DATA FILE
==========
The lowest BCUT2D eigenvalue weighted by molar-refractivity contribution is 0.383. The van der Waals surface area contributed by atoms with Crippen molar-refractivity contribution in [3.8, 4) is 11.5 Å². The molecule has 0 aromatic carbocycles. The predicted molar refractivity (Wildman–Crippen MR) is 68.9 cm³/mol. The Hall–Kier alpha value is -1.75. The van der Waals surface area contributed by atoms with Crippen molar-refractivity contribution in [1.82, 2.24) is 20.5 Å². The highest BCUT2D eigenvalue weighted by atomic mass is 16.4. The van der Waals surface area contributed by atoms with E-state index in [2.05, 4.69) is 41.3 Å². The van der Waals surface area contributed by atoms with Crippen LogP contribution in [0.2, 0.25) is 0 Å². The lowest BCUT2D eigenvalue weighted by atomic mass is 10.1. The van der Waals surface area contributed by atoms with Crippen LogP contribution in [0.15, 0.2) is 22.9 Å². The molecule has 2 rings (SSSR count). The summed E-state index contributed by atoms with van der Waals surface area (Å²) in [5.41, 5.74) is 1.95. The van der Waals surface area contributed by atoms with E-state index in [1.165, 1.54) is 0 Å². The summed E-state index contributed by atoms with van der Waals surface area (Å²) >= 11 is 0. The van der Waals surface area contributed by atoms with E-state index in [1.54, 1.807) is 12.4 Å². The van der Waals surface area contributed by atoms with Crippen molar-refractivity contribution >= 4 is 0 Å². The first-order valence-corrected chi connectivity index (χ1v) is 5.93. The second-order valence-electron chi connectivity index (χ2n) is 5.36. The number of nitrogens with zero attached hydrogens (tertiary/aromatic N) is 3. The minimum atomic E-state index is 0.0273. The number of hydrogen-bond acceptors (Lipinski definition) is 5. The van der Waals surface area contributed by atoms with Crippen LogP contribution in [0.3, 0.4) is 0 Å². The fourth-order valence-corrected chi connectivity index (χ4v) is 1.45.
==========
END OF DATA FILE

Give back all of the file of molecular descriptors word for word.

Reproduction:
The lowest BCUT2D eigenvalue weighted by molar-refractivity contribution is 0.383. The van der Waals surface area contributed by atoms with Crippen molar-refractivity contribution in [3.8, 4) is 11.5 Å². The molecule has 0 aromatic carbocycles. The predicted molar refractivity (Wildman–Crippen MR) is 68.9 cm³/mol. The Hall–Kier alpha value is -1.75. The van der Waals surface area contributed by atoms with Crippen molar-refractivity contribution in [1.82, 2.24) is 20.5 Å². The highest BCUT2D eigenvalue weighted by atomic mass is 16.4. The van der Waals surface area contributed by atoms with E-state index in [2.05, 4.69) is 41.3 Å². The van der Waals surface area contributed by atoms with Crippen LogP contribution in [0.2, 0.25) is 0 Å². The lowest BCUT2D eigenvalue weighted by atomic mass is 10.1. The van der Waals surface area contributed by atoms with Crippen LogP contribution in [0.15, 0.2) is 22.9 Å². The molecule has 2 rings (SSSR count). The summed E-state index contributed by atoms with van der Waals surface area (Å²) in [5.41, 5.74) is 1.95. The van der Waals surface area contributed by atoms with E-state index in [1.165, 1.54) is 0 Å². The summed E-state index contributed by atoms with van der Waals surface area (Å²) >= 11 is 0. The van der Waals surface area contributed by atoms with E-state index in [1.54, 1.807) is 12.4 Å². The van der Waals surface area contributed by atoms with Crippen molar-refractivity contribution >= 4 is 0 Å². The first-order valence-corrected chi connectivity index (χ1v) is 5.93. The second-order valence-electron chi connectivity index (χ2n) is 5.36. The number of nitrogens with zero attached hydrogens (tertiary/aromatic N) is 3. The minimum atomic E-state index is 0.0273. The number of hydrogen-bond acceptors (Lipinski definition) is 5. The van der Waals surface area contributed by atoms with Crippen LogP contribution in [0.3, 0.4) is 0 Å². The fourth-order valence-corrected chi connectivity index (χ4v) is 1.45.